Asia in Washington: How Washington is Changing and How Asian Nations Respond

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When: Apr 23 2014 - 12:00pm until Apr 23 2014 - 1:30pm
Where: 1819 L St, NW, Washington, DC. Sixth Floor Conference Room
What:

Asia in Washington: How Washington is Changing and How Asian Nations Respond

An Asia Pacific Seminar and book launch featuring:

Dr. Kent E. Calder
Director of the Edwin O. Reischauer Center for East Asian Studies, SAIS

Asia in Washington: How Washington is Changing and How Asian Nations Respond from East-West Center on Vimeo.


Dr. Kent Calder disccuses the findings of his new book Asia in Washington: How Washington is Changing and How Asian Nations Respond

In his latest book, Asia in Washington: Exploring the Penumbra of Transnational Power (Brookings, 2014), Dr. Kent E. Calder explored the changing profile of the world’s premier political city in an increasingly global age, and how the key nations of Asia work to influence it. Drawing on his experience as an Asia specialist with over twenty years of Washington think tank, diplomatic, and Congressional as well as academic experience, Calder’s book considers in detail the public diplomacy and private lobbying efforts of China, Japan, South Korea, India, Myanmar, Indonesia and Singapore in the U.S. national capital.

 During his talk, Dr. Calder gave a brief outline of the findings described in his book. The first half of the book focused on the changing dynamics of Washington itself, specifically its new status as a "global political entity" on par with London and New York. Countries in Asia have recognized this new status and begun courting Washington all the more, including China which has made it a point to maintain good relations with the US capital.

One of the factors influencing this change is the growing influential and, more importantly, international population in Washington. Asian Americans, many of whom have historical ties to the area, have been settling in Washington and weathly counties around the DC beltway in increasing numbers. Through an increase in activism brought on by a renewed discovery of identity, it is these communities that aid in the success of their home countries' ability to court Washington. According to Dr. Calder, contrary to what one might think size and manifestations of physical power (i.e. military might) often do not translate into visibility or influence in Washington. Rather, countries that have governmental or non-governmental representation on the ground in Washington do much better at attracting the attention they wish for.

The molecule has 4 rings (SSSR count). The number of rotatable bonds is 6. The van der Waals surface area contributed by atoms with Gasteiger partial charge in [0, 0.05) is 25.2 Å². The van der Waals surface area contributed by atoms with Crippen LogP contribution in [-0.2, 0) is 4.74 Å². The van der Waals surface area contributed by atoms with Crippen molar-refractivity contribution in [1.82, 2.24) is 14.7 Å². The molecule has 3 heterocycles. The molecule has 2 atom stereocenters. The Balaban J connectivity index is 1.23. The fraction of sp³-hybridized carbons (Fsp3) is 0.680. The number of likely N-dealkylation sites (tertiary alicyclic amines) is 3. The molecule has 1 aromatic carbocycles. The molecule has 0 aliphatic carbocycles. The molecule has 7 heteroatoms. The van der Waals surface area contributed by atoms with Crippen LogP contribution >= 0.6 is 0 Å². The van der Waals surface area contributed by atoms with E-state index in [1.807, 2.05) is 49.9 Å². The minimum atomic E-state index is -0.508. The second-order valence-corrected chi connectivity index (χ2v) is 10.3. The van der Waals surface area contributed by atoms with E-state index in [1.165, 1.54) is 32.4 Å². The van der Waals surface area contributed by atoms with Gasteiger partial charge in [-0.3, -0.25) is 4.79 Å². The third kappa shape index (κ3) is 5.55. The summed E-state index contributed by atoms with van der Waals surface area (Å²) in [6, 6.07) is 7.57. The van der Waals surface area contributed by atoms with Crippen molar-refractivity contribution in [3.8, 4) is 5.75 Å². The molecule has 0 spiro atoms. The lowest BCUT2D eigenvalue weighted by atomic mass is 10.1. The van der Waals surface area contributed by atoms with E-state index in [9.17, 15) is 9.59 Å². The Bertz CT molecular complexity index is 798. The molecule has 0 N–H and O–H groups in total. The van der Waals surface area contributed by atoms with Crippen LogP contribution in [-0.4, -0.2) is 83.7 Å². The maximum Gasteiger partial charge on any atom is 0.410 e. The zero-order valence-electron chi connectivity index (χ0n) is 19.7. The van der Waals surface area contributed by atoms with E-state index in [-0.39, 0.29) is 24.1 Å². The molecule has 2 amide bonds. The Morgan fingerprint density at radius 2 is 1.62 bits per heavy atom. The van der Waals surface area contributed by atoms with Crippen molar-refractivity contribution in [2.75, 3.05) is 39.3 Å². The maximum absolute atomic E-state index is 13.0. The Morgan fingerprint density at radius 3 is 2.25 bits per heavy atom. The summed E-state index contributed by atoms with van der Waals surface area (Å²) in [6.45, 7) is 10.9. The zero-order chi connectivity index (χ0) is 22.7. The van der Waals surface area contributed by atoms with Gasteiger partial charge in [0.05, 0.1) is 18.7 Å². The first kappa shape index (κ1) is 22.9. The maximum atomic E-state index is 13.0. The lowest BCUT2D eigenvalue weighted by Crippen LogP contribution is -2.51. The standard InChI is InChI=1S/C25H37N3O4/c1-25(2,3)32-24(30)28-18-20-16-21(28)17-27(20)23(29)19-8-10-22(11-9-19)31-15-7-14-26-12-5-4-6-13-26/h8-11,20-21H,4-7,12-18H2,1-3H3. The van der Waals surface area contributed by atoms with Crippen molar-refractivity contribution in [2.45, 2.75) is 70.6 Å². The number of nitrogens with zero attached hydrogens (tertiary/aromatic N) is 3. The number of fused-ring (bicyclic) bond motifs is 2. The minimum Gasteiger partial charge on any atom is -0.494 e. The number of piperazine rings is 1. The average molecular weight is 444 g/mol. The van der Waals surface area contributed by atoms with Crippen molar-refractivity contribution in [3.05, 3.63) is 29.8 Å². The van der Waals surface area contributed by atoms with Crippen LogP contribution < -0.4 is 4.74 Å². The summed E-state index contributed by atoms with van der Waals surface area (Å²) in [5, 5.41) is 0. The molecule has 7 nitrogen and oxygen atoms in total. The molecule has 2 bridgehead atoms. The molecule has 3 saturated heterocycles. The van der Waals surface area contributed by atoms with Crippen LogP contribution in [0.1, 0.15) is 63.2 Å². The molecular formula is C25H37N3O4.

As an example, Dr. Calder brought up the recent move by Virginian officials to pass legislation on the dual naming of the Sea of Japan/ East Sea after Virginia's vocal Korean American community rallied behind the issue. South Korea has also enjoyed success in gaining influence in Washington proper, with all but one Korean president addressing Congress since South Korea became democratic; last year Koreans and/or Korean Americans participated in 6 addresses to Congress. 

 

 For more images, please visit the album for this event on the East-West Center's Flickr page. 


Dr. Kent E. Calder is Director of the Reischauer Center for East Asian studies, the Director of Japan Studies, and the Acting Director of Korean Studies, at SAIS/ Johns Hopkins University. Previously he was a professor for 20 years at Princeton University and also taught at Harvard University and served as the Japan Chair at CSIS. Dr. Calder has spent his career working on US-Japan issues and served as Special Adviser to three U.S. Ambassadors. A specialist in East Asian political economy, Calder has spent fifteen years living and researching in East Asia. He has written extensively on Asian energy geopolitics and U.S.-Japan relations and authored and co-authored several books including: The New Continentalism: Energy and Twenty-First Century Eurasian Geopolitics (Yale, 2012), The Making of Northeast Asia (Stanford, 2010), and Pacific Alliance (Yale, 2009). Dr. Calder received his Ph.D. and M.A. from Harvard University, and B.A. from the University of Utah.


Primary Contact Info:
Name: Grace Ruch
Phone: 202-327-9762